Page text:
Water heating

Evolving to a sustainable future

Adevco AD 280T cutaway showing quad heat engine arrangement


ncreasingly stringent legislation to reduce carbon emissions and hazardous air pollutants has driven the specification of systems that are based on both high-efficiency water heaters, or a hybrid approach that combines water heaters with heat pumps to provide low carbon, effective hot water.

Reducing costs

Glass-lined steel water heaters, given the right conditions, remain an attractive proposition as the glass is generally resistant to attack from most chemicals and corrosive materials. The development of this glass, a blend of oxides and silicates has been continuously developed since Adveco introduced the technology to the UK in the early 1970s. Temperature, duration, and the concentration of reagents will affect the rate of corrosion, so for example, the presence of fluorides at any temperature will corrode a glass-lining. This is exacerbated in purer, naturally soft water areas, where low electrical conductivity reduces the protection offered by sacrificial and powered anodes. This can lead to glass-lined vessels rapidly succumbing to critical corrosive damage, with larger vessels typically more prone to the corrosive nature of soft water. For this reason, commercial hot water systems where water is particularly soft should be using a stainless-steel appliance. Though more costly than glass-lined appliances, they are less susceptible to water-side corrosion and combustion-side assaults. Typically, condensing water heaters will be fitted with a heat exchanger made from a non-ferrous metal, usually stainless steel, but we would recommend heat exchangers constructed from a continuous, non-welded run of titanium-stabilised stainless steel. This new alloy reduces weak points and offers improved strength and corrosion resistance at high temperatures for long

periods of time. This not only reduces chances of failure, but ensures high-capacity heat transfer. The Adveco AD makes use of this alloy in an efficient three-pass design that creates large bore, circular cross sections to additionally reduce scale formation. Heat exchangers also need to be able to communicate, enabling load balancing across adjacent exchangers, providing built-in redundancy as well as improved reliability and longevity from more uniform wear. We would advocate a modular cascade concept that takes full advantage of the compact size afforded by the latest generation of condensing natural gas or LPG water heater technology. Floor-standing water heaters, such as Adveco’s AD, can be connected at a minimum of 10cms, linking up to eight 280kW units each combining four 70kW heat engines pre-stacked in a single casing in cascade. This not only occupies less plant room floor space and alleviates issues of limited headroom, but also negates the need for a costly fame. Such a system offering 2,352kW can supply up to 1,070 litres per minute, more than enough for larger scale applications.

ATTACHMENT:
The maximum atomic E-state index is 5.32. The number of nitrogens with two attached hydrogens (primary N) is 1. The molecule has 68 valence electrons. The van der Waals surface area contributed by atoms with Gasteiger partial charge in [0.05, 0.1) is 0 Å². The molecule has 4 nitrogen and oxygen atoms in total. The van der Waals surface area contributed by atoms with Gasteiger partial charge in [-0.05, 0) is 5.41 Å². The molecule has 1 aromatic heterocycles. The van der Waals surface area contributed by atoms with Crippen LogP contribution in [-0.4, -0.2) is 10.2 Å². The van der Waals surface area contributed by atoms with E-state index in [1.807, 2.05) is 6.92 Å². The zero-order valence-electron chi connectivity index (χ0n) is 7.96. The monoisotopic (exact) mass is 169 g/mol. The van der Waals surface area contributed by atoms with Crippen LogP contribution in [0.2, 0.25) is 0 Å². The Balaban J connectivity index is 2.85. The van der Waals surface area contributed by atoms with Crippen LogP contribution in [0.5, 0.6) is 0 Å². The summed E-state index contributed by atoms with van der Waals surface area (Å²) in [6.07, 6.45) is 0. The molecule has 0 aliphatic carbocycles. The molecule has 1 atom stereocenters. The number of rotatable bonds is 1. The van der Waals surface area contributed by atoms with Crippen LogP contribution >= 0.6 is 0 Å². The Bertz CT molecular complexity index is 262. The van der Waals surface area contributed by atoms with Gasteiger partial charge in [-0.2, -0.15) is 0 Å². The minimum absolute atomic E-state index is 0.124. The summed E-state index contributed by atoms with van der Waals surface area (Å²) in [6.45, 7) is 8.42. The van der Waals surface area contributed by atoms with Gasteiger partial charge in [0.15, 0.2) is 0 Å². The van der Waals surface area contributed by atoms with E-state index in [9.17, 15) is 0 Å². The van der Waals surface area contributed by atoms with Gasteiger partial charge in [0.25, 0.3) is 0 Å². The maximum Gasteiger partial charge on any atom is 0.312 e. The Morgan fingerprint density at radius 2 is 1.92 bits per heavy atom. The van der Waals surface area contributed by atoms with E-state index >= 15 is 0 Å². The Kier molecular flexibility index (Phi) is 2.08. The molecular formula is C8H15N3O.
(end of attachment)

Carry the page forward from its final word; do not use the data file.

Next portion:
Emissions & sustainability

Designed so that the highest efficiency is at the low end of the firing range, condensing water heaters typically operate at 94-95% combustion efficiency. The inclusion of a high efficiency pre-mix burner can achieve ideal combustion efficiency of up to 106% (net) reducing energy costs and producing low emissions. With low CO (19ppm) and NOX (27mg/ kWh) emissions, a hot water system built around a high efficiency condensing water heater easily satisfies the requirements of the current Energy- related Products (ErP) directive.

Correctly sized and professionally commissioned, a cascade system with high efficiency pre-mix

Adveco AD premix burner cutaway

With the requirement for high temperature (60°C) and the majority of national infrastructure currently ‘on gas’, gas-fired water heaters remain a realistic option for the provision of commercial hot water according Bill Sinclair, technical director at Adveco

burner can provide a high 1:20 modulation ratio. This, along with built-in cascade control ensures that efficiencies are maximised no matter the hot water demands. With the input of the water heater easily altered to closely match the demand, the system is better able to derive as much heat out of the exhaust gases as possible. Efficient reuse of heat results in low flue gas temperatures, allowing standard 80- 160mm diameter plastic flue pipe (PP) to be used. Environmentally friendly, and significantly cheaper than stainless steel, PP offers a cost-effective and space saving alternative in terms of pipe run. Whilst arguments continue to rage regarding the validity of gas for a low carbon future, the reality is that for the foreseeable future our national infrastructure will continue to remain heavily reliant on the provision and improved use of gas. For commercial projects that face the most stringent legislation and oversight, high efficiency condensing water heaters remain a realistic and effective means of meeting the demands for improved sustainability. Right now, this takes the form of a hybrid systems approach where continuous low-grade heat from a heat pump works alongside the fast responsiveness of the gas water heater to top up at electricity peak demand times avoiding the requirement for higher carbon emitting generators.

Looking forward, we envisage the wider adoption of hydrogen powered commercial water heaters as the gas infrastructure transitions to a blended supply, first at a regional level at the end of this decade, then to national scale supply in the 2030s and 2040s. Crucially, gas continues to offer considerable economic advantages in terms of operational costs for built assets and a familiar, proven energy technology for bridging incumbent systems with future generation technologies that will aid delivery of Net-Zero.

16 April 2021

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